What Does 5W-30 Mean? Engine Oil Grades Explained
If you look at an engine oil label, you will notice a combination of letters and numbers – but what does 5W-30 (for example) mean? This combination that you see, called an engine oil grade, is quite important when choosing which engine oil to use in your vehicle. Let’s dive deeper into the meaning behind the naming system of engine oil grades and their unique properties to make choosing the correct engine oils a bit easier.
What Are Engine Oil Grades?
The Society of Automotive Engineers (SAE) has developed a numerical coding system to grade engine oils according to their viscosity. Viscosity is the ability of a liquid to resist flow, or in other words, how thick it is. Oils have different viscosities at room temperature and react differently to temperature changes. As a rule of thumb, the lower the number means lower the viscosity and an increased flow.
SAE established 14 viscosity classes. There are six winter classes indicated by a number and the letter W – which stands for Winter. The classes are: 0W, 5W, 10W, 15W, 20W, and 25W. The eight summer classes are indicated by the number after the letter W: W-8, W-12, W-16, W-20, W-30, W-40, W-50, and W-60.
Both numbers define the viscosity of the engine oil:
- The first number, before the W, relates to how oil flows when it is cold, such as when the engine first starts up.
- The second number, after the W, is defined by how oil flows at normal engine operating temperature (100°C) or when your vehicle has been warmed up.
What does 5W-30 Mean?
Now that we have gone over the viscosity classes let’s get into the specifics. For example, if the oil is 5W-30, “5W” describes the oil’s viscosity at low temperatures. The lower the number, the faster the oil will flow at vehicle start-up. The “30” represents the oil’s viscosity at normal engine temperatures or when your vehicle has been warmed up.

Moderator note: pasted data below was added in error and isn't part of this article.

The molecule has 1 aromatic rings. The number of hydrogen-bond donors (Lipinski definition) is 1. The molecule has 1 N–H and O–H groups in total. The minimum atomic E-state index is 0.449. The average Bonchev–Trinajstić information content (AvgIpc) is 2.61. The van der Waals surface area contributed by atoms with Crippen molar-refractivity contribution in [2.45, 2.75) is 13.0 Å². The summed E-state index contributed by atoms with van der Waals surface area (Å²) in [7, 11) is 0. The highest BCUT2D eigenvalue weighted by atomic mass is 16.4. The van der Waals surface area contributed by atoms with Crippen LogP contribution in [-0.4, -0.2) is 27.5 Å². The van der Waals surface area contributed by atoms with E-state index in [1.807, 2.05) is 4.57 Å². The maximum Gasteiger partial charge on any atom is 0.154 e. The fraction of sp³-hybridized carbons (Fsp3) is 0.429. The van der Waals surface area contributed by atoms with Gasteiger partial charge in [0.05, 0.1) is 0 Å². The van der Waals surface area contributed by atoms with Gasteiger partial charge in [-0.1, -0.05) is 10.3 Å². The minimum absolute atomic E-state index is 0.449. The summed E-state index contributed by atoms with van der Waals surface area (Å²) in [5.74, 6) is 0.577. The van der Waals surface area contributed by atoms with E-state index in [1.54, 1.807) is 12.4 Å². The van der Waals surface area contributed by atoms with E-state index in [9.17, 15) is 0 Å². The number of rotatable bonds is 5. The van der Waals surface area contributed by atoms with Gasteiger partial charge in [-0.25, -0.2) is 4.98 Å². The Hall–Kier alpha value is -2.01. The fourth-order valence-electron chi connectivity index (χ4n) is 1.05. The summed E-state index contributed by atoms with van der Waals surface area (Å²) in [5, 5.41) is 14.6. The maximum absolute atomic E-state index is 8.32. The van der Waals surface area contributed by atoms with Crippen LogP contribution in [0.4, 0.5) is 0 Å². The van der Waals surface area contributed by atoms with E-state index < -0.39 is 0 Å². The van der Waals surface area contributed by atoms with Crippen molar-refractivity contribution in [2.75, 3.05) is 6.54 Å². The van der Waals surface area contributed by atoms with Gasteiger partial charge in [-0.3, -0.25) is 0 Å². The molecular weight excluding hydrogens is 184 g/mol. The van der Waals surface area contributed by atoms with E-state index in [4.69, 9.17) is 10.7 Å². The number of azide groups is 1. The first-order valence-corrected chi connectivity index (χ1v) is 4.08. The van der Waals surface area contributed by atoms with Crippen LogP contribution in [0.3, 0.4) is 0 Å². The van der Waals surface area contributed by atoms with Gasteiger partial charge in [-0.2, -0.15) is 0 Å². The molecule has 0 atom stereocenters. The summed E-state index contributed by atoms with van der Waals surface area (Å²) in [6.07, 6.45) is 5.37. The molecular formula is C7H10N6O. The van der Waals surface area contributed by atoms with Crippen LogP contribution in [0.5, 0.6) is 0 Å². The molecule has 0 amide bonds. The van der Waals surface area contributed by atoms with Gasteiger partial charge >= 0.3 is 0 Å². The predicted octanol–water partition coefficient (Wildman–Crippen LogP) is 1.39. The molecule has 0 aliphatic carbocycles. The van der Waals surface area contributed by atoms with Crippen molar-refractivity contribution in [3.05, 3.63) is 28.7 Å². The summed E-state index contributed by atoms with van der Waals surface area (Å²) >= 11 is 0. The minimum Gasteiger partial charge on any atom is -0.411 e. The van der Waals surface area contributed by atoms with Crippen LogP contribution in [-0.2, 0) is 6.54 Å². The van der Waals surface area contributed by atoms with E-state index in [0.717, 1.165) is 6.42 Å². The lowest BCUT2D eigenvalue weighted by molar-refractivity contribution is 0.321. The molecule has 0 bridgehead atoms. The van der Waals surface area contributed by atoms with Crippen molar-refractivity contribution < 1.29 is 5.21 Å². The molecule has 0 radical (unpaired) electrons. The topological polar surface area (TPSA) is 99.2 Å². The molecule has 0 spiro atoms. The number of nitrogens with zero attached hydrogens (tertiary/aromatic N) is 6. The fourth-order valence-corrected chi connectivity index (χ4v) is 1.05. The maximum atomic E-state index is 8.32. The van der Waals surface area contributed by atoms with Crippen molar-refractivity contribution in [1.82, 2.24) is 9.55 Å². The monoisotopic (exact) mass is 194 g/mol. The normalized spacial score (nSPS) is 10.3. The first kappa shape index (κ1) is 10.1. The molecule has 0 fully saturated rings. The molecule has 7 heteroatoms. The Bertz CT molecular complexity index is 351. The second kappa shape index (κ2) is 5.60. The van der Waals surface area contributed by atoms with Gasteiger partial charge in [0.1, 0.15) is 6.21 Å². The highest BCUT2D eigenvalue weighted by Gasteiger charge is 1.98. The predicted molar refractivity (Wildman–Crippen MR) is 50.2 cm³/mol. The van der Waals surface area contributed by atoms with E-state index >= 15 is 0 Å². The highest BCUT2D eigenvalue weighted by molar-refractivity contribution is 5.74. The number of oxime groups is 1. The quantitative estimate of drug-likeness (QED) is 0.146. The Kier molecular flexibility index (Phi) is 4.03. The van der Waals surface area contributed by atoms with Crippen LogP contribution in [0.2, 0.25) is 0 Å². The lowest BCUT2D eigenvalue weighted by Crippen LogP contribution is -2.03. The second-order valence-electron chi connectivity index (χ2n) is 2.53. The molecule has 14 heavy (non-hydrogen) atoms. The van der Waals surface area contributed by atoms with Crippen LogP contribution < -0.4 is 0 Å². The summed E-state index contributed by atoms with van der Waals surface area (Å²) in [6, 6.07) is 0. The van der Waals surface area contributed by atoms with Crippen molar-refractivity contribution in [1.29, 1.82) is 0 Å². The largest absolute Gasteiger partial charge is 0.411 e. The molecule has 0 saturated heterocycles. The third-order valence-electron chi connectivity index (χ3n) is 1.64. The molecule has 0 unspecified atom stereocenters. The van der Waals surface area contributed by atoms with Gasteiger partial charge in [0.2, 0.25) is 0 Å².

An important thing to note – engine oils naturally thicken as they cool and thin as they are heated. The smaller the number, the better it will flow. For example, a 5W-30 will flow more readily than a 10W-30 at start-up temperatures. A 10W-30 will flow more easily than a 10W-40 at standard engine operating temperatures. Oil with a low viscosity gives better protection to engines at cold temperatures. However, when oil has a high viscosity, it will better maintain film strength, which is the lubricant’s ability to lessen the effects of friction and control wear, protecting engines at high temperatures.
What Oil Grade Should You Use?
The best way to determine which engine oil grade you should use for your vehicle is by looking in your owner’s manual. The vehicle manufacturer will describe the correct viscosity grade required for your car’s engine. Newer vehicles often require lower viscosity oils to protect their advanced technology engines. Today, the most common grade is 5W-30 because it is suitable for various vehicles and engine types. On the back of an engine oil container, there should be a list of specifications the product meets to ensure you choose the highest quality oil for your car. Look for qualities such as high viscosity index, thermal stability, and oxidation stability.
Now that you know about the different engine oil grades, check out our variety of engine oil offerings here.